Previous investigations have found that a large proportion of patients presenting to EDs with neurological symptoms does ultimately not require hospitalization11 and patients’ self-assessment of urgency is strikingly different from the result of a professional evaluation.25 The clinical relevance of neurological complaints thus appears to be difficult to assess for patients and non-neurologists, so prehospital care providers’ safety thinking may lead them to allocate patients to the ED for immediate neurological assessment even with benign conditions.26 Since there is no reason to assume that the prevalence of symptoms like headache has decreased during the pandemic – if anything, headache could occur more frequently as it has been described as a manifesting symptom of CoV-SARS2 infection27 – one may hypothesize that the pandemic has contributed to a – potentially transient – reframing of urgency and necessity for emergency neurological assessment particularly in younger individuals with non-urgent complaints and patients with transient or less impairing symptoms. High levels of perceived threat by COVID-1928 and concomitant fear of in-hospital infection29 as well as the adherence to stay-at-home orders alongside a reduction of general population mobility may be contributing factors. Theoretically, improved public knowledge about serious vs non-serious symptoms could be confounding the results. However, this is rather unlikely because there are no campaigns targeted at increasing public awareness about this specific aspect. It also bears mentioning that neurological signs and symptoms are often non-specific – even transient or subtle symptoms may be indicative of serious underlying pathologies but may be difficult for non-neurological medical professionals to recognize.30 Finally, the effects of public educational programs, which are mainly targeted at the recognition of stroke symptoms, have brought about only modest changes.31,32
It would have been desirable to analyse a longer time-period so as to allow for an assessment during later stages of the pandemic as well as to obtain data from multiple sites. In addition, an investigation into patients’ motivations to come to the ED – and reasons to avoid doing so – as well as potential COVID-19-related concerns and fears in the context of an ED presentation would be informative in order to gain a deeper understanding of changes of health-related behaviours during the COVID-19 pandemic.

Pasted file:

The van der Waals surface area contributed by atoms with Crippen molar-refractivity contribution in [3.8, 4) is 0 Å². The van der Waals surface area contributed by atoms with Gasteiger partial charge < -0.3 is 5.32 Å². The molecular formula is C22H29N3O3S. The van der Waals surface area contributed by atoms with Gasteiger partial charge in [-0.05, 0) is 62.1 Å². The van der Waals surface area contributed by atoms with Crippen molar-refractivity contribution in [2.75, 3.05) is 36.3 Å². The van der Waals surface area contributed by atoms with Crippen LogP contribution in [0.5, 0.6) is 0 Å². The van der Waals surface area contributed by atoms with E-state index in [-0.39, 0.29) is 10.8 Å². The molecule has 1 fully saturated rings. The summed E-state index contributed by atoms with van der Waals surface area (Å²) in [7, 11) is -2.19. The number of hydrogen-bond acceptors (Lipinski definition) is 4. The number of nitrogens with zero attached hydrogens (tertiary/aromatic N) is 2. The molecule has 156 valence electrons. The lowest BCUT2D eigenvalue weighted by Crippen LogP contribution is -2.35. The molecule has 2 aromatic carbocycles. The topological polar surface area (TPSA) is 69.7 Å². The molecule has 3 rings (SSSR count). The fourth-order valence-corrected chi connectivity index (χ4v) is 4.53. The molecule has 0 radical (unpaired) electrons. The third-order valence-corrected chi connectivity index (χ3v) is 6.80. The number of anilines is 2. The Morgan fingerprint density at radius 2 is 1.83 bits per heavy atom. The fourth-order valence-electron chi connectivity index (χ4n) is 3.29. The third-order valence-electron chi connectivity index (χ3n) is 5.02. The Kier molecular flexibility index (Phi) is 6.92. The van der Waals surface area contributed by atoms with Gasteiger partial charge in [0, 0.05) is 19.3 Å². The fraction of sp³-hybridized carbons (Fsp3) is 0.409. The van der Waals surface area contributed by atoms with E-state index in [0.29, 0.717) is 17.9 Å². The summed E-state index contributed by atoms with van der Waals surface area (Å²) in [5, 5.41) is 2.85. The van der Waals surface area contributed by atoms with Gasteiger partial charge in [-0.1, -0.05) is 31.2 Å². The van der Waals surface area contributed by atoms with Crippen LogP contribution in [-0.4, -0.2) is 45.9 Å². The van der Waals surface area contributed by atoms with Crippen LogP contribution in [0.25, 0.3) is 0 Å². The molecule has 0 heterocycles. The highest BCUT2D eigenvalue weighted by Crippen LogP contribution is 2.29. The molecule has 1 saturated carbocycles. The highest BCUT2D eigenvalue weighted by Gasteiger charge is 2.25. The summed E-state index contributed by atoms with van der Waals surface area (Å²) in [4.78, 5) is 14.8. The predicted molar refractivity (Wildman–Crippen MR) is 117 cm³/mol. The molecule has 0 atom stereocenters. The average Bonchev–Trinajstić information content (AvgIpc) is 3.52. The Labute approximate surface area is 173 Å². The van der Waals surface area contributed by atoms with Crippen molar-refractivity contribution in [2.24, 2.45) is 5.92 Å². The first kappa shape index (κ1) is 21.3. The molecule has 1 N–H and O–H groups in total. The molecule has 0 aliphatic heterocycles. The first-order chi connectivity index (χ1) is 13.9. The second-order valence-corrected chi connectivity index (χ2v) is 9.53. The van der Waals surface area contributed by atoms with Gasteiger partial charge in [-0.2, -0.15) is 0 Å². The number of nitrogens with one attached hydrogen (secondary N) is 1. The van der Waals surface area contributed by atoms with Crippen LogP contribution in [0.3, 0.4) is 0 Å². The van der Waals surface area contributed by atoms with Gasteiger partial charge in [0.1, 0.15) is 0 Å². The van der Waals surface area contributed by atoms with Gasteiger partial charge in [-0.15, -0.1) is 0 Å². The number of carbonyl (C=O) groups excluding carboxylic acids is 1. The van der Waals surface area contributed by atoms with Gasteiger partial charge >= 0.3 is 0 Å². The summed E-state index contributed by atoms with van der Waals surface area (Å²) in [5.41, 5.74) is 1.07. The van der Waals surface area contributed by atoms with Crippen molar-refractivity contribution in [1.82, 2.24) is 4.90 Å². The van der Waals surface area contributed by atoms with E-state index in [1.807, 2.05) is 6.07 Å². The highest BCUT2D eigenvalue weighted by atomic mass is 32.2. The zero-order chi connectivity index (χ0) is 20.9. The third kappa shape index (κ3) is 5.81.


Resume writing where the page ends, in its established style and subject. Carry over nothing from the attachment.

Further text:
In sum, we identified a shift towards an older patient population that is more severely affected with serious conditions in patients presenting with neurological complaints during the COVID-19 pandemic in a German ED. We assume an underlying complex interplay of individual and societal factors during the pandemic, causing a temporary re-calibration of perceived sense of need for an emergency work-up of neurological complaints particularly in younger patients. Given the difficulties in properly assessing the relevance of neurological complaints, it is paramount to establish health-care structures and services like telemedical consultations, to create safe ED environments and to inform the public about these strategies so as to enable adequate delivery of care during potential future waves of the pandemic.
Data Sharing Statement
The datasets used and/or analysed during the current study are available from the corresponding author on reasonable request.
Ethics Approval and Consent to Participate
The study protocol has been approved by the Ethics Committee II, Medical Faculty Mannheim, Heidelberg University, reference number 2018-502N-MA, and has been performed with ethical standards laid down in the 1964 Declaration of Helsinki and its later amendments. Due to the retrospective design and lack of study-related interventions, written informed consent was waived. All patient data accessed for the purposes of this investigation complied with relevant data protection and privacy regulations.
All authors contributed to data analysis, drafting or revising the article, have agreed on the journal to which the article will be submitted, gave final approval of the version to be published, and agree to be accountable for all aspects of the work. Carolin Hoyer and Niklas Grassl contributed equally to the manuscript.
CH receives funding within the Olympia Morata Program of Heidelberg University. CH and KS receive funding within the Sonderförderlinie COVID-19 Forschung of the federal state Baden-Württemberg.
Dr Carolin Hoyer reports grants from the Olympia Morata Programme of Heidelberg University, grants from Sonderfördermaßnahme COVID-19 Forschung, during the conduct of the study. Prof. Dr. Kristina Szabo reports grants from Sonderfördermaßnahme COVID-19 Forschung, during the conduct of the study. The authors report no other potential conflicts of interest for this work.